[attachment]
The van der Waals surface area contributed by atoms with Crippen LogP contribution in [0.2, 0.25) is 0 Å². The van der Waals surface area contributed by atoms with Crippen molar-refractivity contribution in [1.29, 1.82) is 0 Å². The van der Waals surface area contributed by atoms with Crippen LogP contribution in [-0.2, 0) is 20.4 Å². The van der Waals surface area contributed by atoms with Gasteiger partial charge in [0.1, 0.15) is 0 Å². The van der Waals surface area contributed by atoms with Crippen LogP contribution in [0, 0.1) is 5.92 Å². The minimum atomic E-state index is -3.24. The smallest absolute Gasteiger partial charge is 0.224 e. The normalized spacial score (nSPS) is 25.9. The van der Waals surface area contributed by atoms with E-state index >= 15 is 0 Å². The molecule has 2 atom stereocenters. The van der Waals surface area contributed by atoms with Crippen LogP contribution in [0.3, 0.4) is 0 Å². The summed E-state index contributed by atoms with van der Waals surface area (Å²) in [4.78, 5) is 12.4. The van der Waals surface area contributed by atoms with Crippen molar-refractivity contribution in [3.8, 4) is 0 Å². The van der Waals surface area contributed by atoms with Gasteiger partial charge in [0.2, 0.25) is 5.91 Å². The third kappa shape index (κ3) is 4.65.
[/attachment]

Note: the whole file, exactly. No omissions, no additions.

The van der Waals surface area contributed by atoms with Crippen LogP contribution in [0.2, 0.25) is 0 Å². The van der Waals surface area contributed by atoms with Crippen molar-refractivity contribution in [1.29, 1.82) is 0 Å². The van der Waals surface area contributed by atoms with Crippen LogP contribution in [-0.2, 0) is 20.4 Å². The van der Waals surface area contributed by atoms with Gasteiger partial charge in [0.1, 0.15) is 0 Å². The van der Waals surface area contributed by atoms with Crippen LogP contribution in [0, 0.1) is 5.92 Å². The minimum atomic E-state index is -3.24. The smallest absolute Gasteiger partial charge is 0.224 e. The normalized spacial score (nSPS) is 25.9. The van der Waals surface area contributed by atoms with E-state index >= 15 is 0 Å². The molecule has 2 atom stereocenters. The van der Waals surface area contributed by atoms with Crippen LogP contribution in [0.3, 0.4) is 0 Å². The summed E-state index contributed by atoms with van der Waals surface area (Å²) in [4.78, 5) is 12.4. The van der Waals surface area contributed by atoms with Crippen molar-refractivity contribution in [3.8, 4) is 0 Å². The van der Waals surface area contributed by atoms with Gasteiger partial charge in [0.2, 0.25) is 5.91 Å². The third kappa shape index (κ3) is 4.65.